Working with Android TextView


Everything related to TextView customization in Android SDK

Spannable TextView:

A spannable TextView can be used in Android to highlight a particular portion of text with a different color, style, size, and/or click event in a single TextView widget.

Consider that you have defined a TextView as follows:

TextView textview=findViewById(R.id.textview);

Then you can apply different highlighting to it as shown below:

Spannable color: In order to set a different color to some portion of text, a ForegroundColorSpan can be used, as shown in the following example:

Spannable spannable = new SpannableString(firstWord+lastWord); 
spannable.setSpan(new ForegroundColorSpan(firstWordColor), 0, firstWord.length(), Spannable.SPAN_EXCLUSIVE_EXCLUSIVE);
spannable.setSpan(new ForegroundColorSpan(lastWordColor), firstWord.length(), firstWord.length()+lastWord.length(), Spannable.SPAN_EXCLUSIVE_EXCLUSIVE); 
textview.setText( spannable );

Output created by the code above:

Spannable font: In order to set a different font size to some portion of text, a RelativeSizeSpan can be used, as shown in the following example:

Spannable spannable = new SpannableString(firstWord+lastWord); 
spannable.setSpan(new RelativeSizeSpan(1.1f),0, firstWord.length(),
Spannable.SPAN_EXCLUSIVE_EXCLUSIVE); // set size
spannable.setSpan(new RelativeSizeSpan(0.8f), firstWord.length(), firstWord.length() + lastWord.length(), Spannable.SPAN_EXCLUSIVE_EXCLUSIVE); // set size
textview.setText( spannable );

Output created by the code above:

Spannable typeface: In order to set a different font typeface to some portion of text, a custom TypefaceSpan can be used, as shown in the following example:

Spannable spannable = new SpannableString(firstWord+lastWord);
spannable.setSpan( new CustomTypefaceSpan("SFUIText-Bold.otf",fontBold), 0, firstWord.length(), Spannable.SPAN_EXCLUSIVE_EXCLUSIVE);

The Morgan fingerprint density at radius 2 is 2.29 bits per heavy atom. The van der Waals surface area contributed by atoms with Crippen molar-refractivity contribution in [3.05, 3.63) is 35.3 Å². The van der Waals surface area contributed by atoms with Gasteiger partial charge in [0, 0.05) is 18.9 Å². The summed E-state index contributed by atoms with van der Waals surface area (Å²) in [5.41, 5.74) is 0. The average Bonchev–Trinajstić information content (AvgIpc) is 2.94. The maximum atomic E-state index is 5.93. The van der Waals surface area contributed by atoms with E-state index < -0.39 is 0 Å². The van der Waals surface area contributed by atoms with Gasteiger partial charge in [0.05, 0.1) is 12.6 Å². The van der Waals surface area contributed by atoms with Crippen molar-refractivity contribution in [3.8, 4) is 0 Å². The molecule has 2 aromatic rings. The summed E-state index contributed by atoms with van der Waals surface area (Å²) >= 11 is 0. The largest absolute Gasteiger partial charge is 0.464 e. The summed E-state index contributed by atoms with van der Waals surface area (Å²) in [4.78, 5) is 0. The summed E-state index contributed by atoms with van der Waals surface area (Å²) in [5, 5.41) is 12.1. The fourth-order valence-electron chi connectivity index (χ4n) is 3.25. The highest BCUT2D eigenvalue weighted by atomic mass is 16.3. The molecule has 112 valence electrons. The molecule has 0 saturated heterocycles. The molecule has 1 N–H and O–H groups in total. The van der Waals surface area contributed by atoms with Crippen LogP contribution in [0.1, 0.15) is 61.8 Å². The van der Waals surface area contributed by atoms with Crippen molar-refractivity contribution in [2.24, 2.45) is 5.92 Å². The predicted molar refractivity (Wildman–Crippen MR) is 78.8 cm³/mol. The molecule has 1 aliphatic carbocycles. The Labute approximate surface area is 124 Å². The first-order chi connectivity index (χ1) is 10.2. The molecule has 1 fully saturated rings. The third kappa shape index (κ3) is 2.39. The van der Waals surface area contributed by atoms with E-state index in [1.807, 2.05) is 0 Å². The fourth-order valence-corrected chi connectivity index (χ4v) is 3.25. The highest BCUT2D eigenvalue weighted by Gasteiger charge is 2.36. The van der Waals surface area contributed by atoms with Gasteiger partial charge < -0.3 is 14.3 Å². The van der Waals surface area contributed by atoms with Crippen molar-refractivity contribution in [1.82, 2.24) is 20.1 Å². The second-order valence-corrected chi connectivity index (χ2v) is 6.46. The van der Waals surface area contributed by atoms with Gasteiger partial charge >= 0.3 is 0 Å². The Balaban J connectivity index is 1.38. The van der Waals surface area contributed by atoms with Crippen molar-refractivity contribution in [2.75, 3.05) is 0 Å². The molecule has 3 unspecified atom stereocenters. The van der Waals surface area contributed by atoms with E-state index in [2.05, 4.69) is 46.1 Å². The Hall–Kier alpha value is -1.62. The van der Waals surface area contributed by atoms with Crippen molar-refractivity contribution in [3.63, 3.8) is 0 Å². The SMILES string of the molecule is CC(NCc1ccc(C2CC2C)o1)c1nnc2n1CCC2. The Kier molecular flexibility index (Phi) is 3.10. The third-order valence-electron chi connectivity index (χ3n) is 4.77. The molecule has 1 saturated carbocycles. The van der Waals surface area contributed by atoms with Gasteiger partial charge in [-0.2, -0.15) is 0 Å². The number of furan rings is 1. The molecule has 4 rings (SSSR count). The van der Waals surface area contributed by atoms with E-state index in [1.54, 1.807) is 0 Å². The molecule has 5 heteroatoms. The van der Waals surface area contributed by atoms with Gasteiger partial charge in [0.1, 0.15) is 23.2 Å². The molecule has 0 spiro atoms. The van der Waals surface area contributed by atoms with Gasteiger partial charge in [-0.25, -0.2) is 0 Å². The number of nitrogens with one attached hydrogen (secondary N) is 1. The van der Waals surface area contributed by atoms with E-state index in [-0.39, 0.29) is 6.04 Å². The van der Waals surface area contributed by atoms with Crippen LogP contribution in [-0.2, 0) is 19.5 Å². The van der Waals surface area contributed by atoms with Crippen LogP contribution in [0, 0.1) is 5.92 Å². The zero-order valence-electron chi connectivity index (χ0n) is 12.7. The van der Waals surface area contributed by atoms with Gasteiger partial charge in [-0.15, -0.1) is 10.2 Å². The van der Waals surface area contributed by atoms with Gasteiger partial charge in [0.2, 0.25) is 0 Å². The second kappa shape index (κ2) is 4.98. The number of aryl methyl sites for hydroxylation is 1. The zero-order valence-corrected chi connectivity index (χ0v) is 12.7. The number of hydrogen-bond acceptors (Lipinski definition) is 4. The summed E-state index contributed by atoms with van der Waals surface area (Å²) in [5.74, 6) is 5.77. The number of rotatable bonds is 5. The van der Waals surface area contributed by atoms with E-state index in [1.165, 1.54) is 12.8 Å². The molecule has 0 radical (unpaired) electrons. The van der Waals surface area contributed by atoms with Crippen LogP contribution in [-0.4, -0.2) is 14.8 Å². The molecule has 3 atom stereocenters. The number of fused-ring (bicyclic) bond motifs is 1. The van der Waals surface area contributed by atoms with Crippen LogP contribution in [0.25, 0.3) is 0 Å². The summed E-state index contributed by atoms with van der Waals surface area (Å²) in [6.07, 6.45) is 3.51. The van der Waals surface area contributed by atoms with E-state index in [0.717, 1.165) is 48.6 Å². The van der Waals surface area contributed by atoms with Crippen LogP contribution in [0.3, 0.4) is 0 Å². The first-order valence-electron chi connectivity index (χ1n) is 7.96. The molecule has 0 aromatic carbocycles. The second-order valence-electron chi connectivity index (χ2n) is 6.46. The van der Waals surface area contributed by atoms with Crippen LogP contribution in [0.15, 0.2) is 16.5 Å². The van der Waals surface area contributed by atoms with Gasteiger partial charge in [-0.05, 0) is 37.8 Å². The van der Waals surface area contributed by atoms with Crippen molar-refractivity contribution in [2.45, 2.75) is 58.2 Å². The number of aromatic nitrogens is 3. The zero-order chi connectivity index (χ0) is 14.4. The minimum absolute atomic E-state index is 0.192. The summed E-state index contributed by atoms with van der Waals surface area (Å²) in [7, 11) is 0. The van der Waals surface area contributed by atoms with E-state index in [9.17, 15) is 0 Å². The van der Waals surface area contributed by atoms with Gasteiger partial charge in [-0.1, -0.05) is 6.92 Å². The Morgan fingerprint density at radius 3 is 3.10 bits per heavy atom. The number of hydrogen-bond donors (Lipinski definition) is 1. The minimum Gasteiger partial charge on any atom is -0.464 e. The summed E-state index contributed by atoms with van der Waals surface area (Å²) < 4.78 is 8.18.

spannable.setSpan( new CustomTypefaceSpan("SFUIText-Regular.otf",fontRegular), firstWord.length(), firstWord.length() + lastWord.length(), Spannable.SPAN_EXCLUSIVE_EXCLUSIVE);
text.setText( spannable );

However, in order to make the above code working, the class CustomTypefaceSpan has to be derived from the class TypefaceSpan. This can be done as follows:

public class CustomTypefaceSpan extends TypefaceSpan { 
    private final Typeface newType;
    public CustomTypefaceSpan(String family, Typeface type) { 
	super(family);
        newType = type;
    }
    @Override
    public void updateDrawState(TextPaint ds) {
        applyCustomTypeFace(ds, newType);
    }
    @Override
    public void updateMeasureState(TextPaint paint) {
        applyCustomTypeFace(paint, newType);
    }
    private static void applyCustomTypeFace(Paint paint, Typeface tf) { 
	int oldStyle;
	Typeface old = paint.getTypeface(); 
	if (old == null) {
	    oldStyle = 0; 
	} else {
            oldStyle = old.getStyle();
        }
	int fake = oldStyle & ~tf.getStyle(); 
	if ((fake & Typeface.BOLD) != 0) {
	   paint.setFakeBoldText(true); }
	if ((fake & Typeface.ITALIC) != 0) { 
	   paint.setTextSkewX(-0.25f);
	}
        paint.setTypeface(tf);
    }
}

Strikethrough TextView

Strikethrough the entire text

String sampleText = "This is a test strike";
textView.setPaintFlags(tv.getPaintFlags()| Paint.STRIKE_THRU_TEXT_FLAG);
textView.setText(sampleText);

Output: This is a test strike

Strikethrough only parts of the text

String sampleText = "This is a test strike";
SpannableStringBuilder spanBuilder = new SpannableStringBuilder(sampleText);